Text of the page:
The de Berges, who also own and operate a marketing research firm, Behavior Research Center, in Phoenix, Ariz., first learned about Chocolá while on a volunteer service project with Earth Watch in 2004. They traveled to Guatemala to search for ancient Mayan ruins. Chocolá, it turns out, was built on top of a community that once served as a center for cacao production and trade. Working alongside K’iché (one group of indigenous Mayan ancestors), peasant farmers and other Spanish-speaking people who live there, the de Berges (who speak Spanish) learned the Mayan people no longer farm cacao in Chocolá.
Farming cacao and other native plants, herbs and vegetables had become a lost art, thanks to years of oppression, beginning with Spanish colonists and including the Guatemalan government. The Maya were further displaced by a decades-long civil war that ended in 1996. So to survive, the men farm an inferior coffee bean on small plots of land, producing a small amount of poor quality beans. When the de Berges returned the next year to dig again, they saw opportunity to help.
The learning curve
The couple decided they could help Chocolá return to its roots and once again grow the more popular and promising cacao bean trees. After all, it would be more marketable – and profitable – to sell beans that would make “authentic Mayan chocolate.”
But first there was a challenge to overcome: the Chocolá community didn’t trust Seeds’ goodwill. To gain it, Seeds helped the farmers repair a tractor needed to haul coffee to market. It took several months, but Seeds found a repairman and paid for the parts. The farmers paid for the labor and learned a lesson in teamwork. A cacao demonstration farm followed. Two years ago, Seeds began the Family Gardens program in order to provide the short-term successes needed to attract more participation. It worked.
Now when Chocolá members needed to take out a loan to buy supplies for the commercial garden, they pay it back with money earned from vegetable sales. Their self-confidence is growing right along with the celery, cabbage and herbs.
Ongoing training helps create that can-do spirit, and even families with little land are learning to grow a garden. Juan José Vásquez, one of the younger members, grows his garden in cast-off tires and plastic or wooden containers.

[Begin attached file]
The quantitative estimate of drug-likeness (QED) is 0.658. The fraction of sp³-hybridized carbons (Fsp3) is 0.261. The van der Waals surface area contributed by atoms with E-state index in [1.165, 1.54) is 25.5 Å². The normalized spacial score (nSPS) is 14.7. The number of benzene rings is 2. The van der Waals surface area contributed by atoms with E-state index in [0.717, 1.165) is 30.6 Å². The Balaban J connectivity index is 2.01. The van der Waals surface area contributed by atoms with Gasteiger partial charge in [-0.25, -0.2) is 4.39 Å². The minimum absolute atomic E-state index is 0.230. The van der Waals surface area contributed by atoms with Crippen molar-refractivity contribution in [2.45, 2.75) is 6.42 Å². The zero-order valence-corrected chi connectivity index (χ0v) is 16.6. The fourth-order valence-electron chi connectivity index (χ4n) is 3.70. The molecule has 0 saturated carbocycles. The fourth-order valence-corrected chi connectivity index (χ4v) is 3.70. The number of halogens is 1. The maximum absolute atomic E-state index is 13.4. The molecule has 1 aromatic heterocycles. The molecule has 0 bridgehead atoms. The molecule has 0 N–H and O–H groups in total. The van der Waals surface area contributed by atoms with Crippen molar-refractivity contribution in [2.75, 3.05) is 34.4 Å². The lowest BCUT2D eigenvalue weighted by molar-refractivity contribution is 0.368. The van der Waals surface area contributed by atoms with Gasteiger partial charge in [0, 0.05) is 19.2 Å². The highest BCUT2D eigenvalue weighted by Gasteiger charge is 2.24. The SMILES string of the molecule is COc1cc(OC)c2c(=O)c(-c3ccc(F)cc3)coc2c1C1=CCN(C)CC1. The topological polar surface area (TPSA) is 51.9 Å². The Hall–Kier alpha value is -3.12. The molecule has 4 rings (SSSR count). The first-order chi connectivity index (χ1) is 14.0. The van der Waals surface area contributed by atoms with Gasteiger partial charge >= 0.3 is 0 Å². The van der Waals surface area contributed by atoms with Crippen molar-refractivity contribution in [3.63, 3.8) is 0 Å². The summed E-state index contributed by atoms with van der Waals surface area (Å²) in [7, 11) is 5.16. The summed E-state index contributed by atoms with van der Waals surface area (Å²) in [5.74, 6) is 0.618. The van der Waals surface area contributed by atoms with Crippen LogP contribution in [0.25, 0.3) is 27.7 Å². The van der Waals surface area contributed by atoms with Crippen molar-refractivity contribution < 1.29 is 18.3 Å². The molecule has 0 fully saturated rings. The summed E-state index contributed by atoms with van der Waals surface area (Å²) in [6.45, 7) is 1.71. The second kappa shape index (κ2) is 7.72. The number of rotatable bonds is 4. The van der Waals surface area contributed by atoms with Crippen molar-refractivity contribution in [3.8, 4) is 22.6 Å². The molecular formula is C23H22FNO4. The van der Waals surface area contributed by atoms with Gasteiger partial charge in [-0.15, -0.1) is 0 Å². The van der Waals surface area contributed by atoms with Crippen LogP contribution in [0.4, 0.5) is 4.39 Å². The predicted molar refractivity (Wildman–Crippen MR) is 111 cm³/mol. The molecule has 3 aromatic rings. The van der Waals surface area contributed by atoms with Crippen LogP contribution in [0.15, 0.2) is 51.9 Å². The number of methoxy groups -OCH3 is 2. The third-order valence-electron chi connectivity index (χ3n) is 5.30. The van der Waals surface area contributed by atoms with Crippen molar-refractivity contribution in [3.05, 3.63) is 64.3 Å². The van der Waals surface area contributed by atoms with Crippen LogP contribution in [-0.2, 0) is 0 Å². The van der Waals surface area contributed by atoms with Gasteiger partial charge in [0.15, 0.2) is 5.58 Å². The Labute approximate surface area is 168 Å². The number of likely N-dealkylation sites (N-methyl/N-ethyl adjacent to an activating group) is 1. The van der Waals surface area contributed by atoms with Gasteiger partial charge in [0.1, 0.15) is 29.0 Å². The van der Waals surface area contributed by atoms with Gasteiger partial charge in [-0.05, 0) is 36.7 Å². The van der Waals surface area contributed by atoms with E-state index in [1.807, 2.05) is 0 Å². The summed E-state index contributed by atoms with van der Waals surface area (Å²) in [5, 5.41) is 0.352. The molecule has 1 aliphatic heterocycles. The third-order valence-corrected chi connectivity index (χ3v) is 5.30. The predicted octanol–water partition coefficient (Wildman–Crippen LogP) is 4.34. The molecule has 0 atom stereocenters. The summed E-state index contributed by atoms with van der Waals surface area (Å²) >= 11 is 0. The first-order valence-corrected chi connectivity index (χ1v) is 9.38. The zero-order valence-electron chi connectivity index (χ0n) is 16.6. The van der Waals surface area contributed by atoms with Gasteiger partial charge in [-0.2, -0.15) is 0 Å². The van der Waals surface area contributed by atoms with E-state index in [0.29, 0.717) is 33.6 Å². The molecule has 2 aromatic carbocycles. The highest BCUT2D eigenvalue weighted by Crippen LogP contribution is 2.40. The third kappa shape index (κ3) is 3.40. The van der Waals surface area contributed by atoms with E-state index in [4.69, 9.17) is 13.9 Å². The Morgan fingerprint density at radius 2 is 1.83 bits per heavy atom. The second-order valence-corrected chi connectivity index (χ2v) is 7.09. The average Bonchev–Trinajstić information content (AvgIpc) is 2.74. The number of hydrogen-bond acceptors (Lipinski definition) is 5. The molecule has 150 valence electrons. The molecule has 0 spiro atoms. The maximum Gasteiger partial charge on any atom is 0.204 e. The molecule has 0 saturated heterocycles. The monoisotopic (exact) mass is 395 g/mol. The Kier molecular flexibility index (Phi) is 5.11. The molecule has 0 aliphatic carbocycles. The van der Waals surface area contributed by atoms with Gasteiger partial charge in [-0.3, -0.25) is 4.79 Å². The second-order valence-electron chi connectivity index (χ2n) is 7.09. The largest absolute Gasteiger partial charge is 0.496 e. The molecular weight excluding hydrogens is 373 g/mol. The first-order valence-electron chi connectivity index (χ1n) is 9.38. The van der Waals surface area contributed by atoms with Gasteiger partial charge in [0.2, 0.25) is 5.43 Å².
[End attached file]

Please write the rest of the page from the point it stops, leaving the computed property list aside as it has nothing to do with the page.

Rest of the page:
“We see tires thrown away everywhere, and in Chocolá there are many in garbage dumps,” Juan José says. “But with the help of [Seeds], we now know that we can use these to plant – something that we never imagined – and convert them into gardens for the family. A tire is sufficient to grow various types of plants for the house.”
One of the most committed and active members, Doña Miriam Reyes, is also one who has no land. The association granted her space in the commercial garden for her vegetables. She learned quickly how to grow seedlings from the seeds and now helps teach others as well.
“This is beautiful because we are always in an environment of friendship and camaraderie, and we help one another,” Doña Miriam says. “It is an important part of the growth of our association,” she says.
Suzanne adds, “While these people can be happy with what they’ve got, they now see they can have more.”
What began as classroom and field instruction, where participants just watched and listened to teachers, has turned into an active exchange of ideas.
“It’s exactly the outcome we hope for — where people transform from students to teachers to leaders,” Earl says.
How to Help
Inspired? With limited ability and knowledge in fundraising, Seeds for the Future could use your help in the following ways:
- Financial Support: Dependable cash donations help pay for teaching teams and purchase materials and tools needed for the family gardens.
- Materials & Supplies: The organization also accepts tools, greenhouse supplies and materials, hoses, drip irrigation supplies, grow bags and organic fertilizer, to name a few items on the wish list.
- Scholarship Funds: Even the most promising young leaders in the community rarely complete a high school education or attend college. Scholarships and stipends for work-study programs within the association would provide new opportunities for growth.
- Volunteers: People with agricultural or library skills are needed, and Spanish language speakers are preferred.
Visit www.semillasfuturo.org to learn more.
To contact the author, email her at firstname.lastname@example.org.